DURHAM, N.C.—Bill Brian Jr. already sounded weary, and the meeting hadn’t even started. It was 5 p.m. Wednesday at the county office-building, and a typically sleepy meeting of the county board of elections had turned into a marquee event. Around 100 people had shown up to hear the three-person commission decide how early voting would work, and the board had already been forced to move the meeting to a much larger space.
Brian, the board’s chair, mentioned the “flood of emails” he’d received, and announced that he’d allow citizens to speak briefly. “Please try to be civil,” he said with a sigh. Over the next 40 minutes, a long line of county residents—including veteran activists, operatives, and assorted gadflies—stood up and delivered their thoughts on early voting. There were students who wanted polling locations on campus. One man wanted a location nearer to the bus terminal. Another railed against opponents of voter ID rules, describing them as “racist” for believing that blacks would be less able or willing to navigate them. The chair of the county Republican Party rose to say he didn’t care how much early voting there was, but pleaded for an end to Sunday voting, which he saw as an affront to God. Several others were just as insistent about the need for polls to be open on the Sabbath; others pointed out that some denominations kept different Sabbaths.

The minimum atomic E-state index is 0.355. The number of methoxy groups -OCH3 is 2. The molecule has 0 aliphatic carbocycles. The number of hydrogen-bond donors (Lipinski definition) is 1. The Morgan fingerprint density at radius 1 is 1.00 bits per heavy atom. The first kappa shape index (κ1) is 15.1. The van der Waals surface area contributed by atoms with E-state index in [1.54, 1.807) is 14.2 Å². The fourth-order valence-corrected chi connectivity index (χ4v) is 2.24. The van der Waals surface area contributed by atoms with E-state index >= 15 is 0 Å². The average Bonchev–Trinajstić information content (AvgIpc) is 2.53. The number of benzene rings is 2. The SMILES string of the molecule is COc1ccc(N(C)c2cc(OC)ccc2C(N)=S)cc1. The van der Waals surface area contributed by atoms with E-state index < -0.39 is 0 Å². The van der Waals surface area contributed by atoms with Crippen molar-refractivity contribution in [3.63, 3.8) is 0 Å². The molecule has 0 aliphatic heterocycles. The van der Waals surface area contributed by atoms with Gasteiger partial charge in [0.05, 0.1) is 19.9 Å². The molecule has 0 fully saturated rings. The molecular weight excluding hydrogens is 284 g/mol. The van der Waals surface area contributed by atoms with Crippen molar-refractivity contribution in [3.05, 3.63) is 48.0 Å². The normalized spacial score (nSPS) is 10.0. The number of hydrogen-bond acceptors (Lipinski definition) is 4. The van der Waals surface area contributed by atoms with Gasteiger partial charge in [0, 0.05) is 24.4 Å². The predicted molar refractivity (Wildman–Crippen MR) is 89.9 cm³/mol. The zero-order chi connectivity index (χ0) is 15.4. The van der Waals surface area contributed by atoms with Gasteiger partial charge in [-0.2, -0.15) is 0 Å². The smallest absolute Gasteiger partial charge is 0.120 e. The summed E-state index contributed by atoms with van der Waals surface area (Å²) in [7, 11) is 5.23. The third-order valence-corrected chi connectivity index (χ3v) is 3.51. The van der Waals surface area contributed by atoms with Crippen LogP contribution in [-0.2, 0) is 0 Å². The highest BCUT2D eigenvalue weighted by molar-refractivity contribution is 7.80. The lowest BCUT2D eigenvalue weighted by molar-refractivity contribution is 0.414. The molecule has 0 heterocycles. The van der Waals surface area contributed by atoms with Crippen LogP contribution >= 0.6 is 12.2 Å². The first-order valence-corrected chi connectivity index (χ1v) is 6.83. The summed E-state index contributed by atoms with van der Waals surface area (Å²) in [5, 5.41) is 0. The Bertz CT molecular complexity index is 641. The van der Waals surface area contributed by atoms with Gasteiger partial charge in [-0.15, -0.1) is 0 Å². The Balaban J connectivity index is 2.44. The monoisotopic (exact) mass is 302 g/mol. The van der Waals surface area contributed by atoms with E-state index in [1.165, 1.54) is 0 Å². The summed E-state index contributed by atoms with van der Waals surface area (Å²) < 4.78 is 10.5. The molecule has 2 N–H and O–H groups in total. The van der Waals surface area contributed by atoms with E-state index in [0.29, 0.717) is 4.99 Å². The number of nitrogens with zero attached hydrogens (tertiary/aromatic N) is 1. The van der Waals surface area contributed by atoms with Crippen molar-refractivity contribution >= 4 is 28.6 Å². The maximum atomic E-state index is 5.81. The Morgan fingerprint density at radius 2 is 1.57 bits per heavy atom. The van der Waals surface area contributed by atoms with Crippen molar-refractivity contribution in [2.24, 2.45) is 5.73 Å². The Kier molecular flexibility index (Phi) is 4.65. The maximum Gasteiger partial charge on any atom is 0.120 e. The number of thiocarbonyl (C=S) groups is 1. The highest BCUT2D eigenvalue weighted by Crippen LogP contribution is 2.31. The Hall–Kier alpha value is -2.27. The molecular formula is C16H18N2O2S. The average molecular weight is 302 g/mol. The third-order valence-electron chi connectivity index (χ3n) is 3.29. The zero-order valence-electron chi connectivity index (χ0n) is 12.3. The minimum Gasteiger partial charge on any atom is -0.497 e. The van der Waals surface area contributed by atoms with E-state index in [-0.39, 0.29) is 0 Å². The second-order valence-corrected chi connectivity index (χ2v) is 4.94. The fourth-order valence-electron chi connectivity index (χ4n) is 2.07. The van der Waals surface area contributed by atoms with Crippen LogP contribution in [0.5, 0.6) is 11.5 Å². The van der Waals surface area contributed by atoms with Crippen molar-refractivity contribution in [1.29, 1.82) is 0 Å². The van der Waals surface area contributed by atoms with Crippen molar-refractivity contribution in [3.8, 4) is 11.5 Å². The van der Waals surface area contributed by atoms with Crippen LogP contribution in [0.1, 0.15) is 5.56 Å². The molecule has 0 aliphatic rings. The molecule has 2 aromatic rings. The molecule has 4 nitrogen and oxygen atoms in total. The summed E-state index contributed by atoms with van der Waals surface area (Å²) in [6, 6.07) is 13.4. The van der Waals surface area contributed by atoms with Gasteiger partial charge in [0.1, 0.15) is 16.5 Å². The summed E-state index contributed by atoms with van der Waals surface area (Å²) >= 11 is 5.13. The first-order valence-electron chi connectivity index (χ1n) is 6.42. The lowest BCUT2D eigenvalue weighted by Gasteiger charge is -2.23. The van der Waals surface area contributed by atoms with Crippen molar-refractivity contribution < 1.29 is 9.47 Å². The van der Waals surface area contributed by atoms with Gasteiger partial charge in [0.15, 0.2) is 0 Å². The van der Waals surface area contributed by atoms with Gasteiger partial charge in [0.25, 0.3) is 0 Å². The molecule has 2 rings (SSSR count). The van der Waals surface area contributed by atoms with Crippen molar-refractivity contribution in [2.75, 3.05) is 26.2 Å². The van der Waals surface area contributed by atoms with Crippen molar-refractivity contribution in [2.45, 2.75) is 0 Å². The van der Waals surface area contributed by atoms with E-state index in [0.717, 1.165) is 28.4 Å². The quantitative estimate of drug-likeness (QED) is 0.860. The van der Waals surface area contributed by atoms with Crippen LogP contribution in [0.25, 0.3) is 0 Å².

What had transformed a normally moribund bureaucratic meeting into a heated encounter? A little over two weeks ago, the federal Fourth Circuit Court struck down the sweeping changes to voting laws North Carolina’s Republican-led government made in 2013, finding the law was intended to be discriminate against black voters. Among the rules the court struck down were a requirement to show photo ID to vote, a reduction in early voting, and an end to same-day voter registration. Opponents of voter ID rules around the country hailed the ruling as a huge victory and a landmark decision. In many ways, it was.
But the ruling also placed decisions about how to handle early voting back with county boards of elections, where early-voting plans have become the latest partisan battleground in the struggle over when and how people can vote. Democrats and voting advocates charge that Republicans are trying to use the county boards as a way to achieve many of the same discriminatory effects that the federal court struck down. They can point to a memo from the executive director of the state GOP to Republican board members, calling for them to push through “party line changes” to voting plans. The decisions could have a large impact in North Carolina, which has become a key swing state in the presidential election.